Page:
Swiss Chard And Bacon Turnovers. You could do an easier version of this with frozen puffed pastry, too.

Chard Pesto. A good way to preserve extra chard.

Orecchiette with Sausage, Chard, and Parsnips. Yum, is all I have to say.

Stuffed Sweet Potatoes With White Beans and Chard. I love this idea. I think I’ll try it.

Orange Marmalade

Filed under: Food/Drink — Savvy Housekeeper at 7:35 am on Wednesday, August 6, 2014

My orange tree is giving me a lot of oranges this year, so I decided to make orange marmalade. I’m pleased with how it came out.

I used Alton Brown’s recipe, except I reduced the amount of sugar in it. His recipe calls for about 7 cups of sugar, which seemed like way too much. I cut it in half to 3.5 cups and it tastes perfect to me. Here’s the recipe:

Orange Marmalade
Adapted from Alton Brown.

Ingredients

    1 3/4 pounds oranges, 4 to 5 medium
    1 lemon, zest finely grated and juiced
    6 cups water
    3.5-4 cups sugar

Equipment:

    10 8-ounce canning jars with rings and lids
    Funnel
    Tongs
    Ladle
    12-quart pot


Directions:

Wash the oranges and lemon thoroughly. Cut the oranges into 1/8-inch slices. Remove the seeds. Cut the orange slices up into quarters.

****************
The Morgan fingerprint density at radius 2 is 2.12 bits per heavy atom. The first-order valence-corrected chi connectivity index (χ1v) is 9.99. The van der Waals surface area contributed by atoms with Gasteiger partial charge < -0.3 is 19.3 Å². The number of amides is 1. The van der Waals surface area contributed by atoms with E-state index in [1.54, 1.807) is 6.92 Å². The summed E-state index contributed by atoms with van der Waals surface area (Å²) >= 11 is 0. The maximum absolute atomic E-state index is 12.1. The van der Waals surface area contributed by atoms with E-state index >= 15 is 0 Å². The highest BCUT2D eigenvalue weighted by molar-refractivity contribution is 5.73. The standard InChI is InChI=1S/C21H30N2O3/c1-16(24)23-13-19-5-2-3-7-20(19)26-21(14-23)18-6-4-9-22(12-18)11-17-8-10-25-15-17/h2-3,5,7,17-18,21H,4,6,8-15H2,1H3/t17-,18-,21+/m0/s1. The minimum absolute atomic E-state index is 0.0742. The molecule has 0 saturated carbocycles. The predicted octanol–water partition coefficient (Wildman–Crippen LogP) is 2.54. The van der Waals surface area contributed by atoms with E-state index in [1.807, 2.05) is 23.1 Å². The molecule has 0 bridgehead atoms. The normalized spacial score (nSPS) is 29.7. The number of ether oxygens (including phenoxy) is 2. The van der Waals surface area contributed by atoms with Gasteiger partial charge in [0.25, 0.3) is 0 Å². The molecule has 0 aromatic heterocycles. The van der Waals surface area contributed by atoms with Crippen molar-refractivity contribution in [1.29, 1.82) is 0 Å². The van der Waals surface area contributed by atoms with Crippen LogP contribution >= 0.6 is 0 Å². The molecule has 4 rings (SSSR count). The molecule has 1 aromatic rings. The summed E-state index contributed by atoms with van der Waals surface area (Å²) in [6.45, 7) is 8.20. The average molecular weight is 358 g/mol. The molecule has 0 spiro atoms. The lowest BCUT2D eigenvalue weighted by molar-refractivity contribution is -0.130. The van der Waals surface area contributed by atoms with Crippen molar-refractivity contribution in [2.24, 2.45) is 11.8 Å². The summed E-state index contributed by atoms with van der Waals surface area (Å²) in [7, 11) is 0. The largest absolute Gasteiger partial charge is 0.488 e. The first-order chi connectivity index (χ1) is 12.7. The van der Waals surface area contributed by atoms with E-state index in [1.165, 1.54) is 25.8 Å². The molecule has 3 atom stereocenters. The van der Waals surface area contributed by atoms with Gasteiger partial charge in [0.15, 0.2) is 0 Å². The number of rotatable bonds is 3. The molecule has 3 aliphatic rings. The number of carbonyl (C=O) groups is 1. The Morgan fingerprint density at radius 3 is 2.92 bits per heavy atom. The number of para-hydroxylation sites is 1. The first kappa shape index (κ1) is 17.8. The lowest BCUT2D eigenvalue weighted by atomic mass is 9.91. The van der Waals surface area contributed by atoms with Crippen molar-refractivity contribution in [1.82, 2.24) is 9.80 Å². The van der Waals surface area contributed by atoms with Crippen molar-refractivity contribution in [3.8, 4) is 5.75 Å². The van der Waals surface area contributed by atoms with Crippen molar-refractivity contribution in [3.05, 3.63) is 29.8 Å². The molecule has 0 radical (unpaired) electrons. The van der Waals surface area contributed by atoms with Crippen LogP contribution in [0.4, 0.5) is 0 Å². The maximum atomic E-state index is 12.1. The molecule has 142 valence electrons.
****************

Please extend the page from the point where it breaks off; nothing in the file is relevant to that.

Put the oranges in a stainless steel pot. Add the lemon juice and zest. Bring to a boil, which will take about 10 minutes. Once boiling, reduce the heat so that the marmalade is at a rapid simmer. Cook for 40 minutes, stirring periodically so it doesn’t burn. The fruit should be very soft.

Sanitize your jars. Here’s how Alton says to do it: “While the fruit is cooking, fill a large pot (at least 12-quart) 3/4 full with water, set over high heat and bring to a boil. Place 10 (8-ounce) jars and rings, canning funnel, ladle, and tongs into the boiling water and make sure the water covers the jars by at least an inch. Boil for 10 minutes. Turn off the heat, add the lids and leave everything in the pot until the marmalade is ready.”

Put a plate in the freezer. When the 40 minutes are up, bring the marmalade back to a boil. Add the sugar. Carefully taste to see if you like how sweet/bitter the marmalade will be. Adjust accordingly.

Stir the mixture continually until the marmalade darkens in color and it reaches 222 degrees F on a candy thermometer. This will take about 15-20 minutes.

To test if the marmalade is ready, take out your frozen plate and put a dab of the marmalade on it. If it’s ready, the mixture should be a soft gel that moves when you tilt the plate. If the mixture is thin and runs, it’s not ready.

Transfer the marmalade into the jars. Put on the lids and rims. Tighten and wipe away any spillage with a damp cloth.

To finish the marmalade, put the jars into boiling water and boil for 10 minutes. Remove from the water and let the cans sit at room temperature for at least 24 hours before opening.

Voila! Marmalade. You can store it for up to 6 months.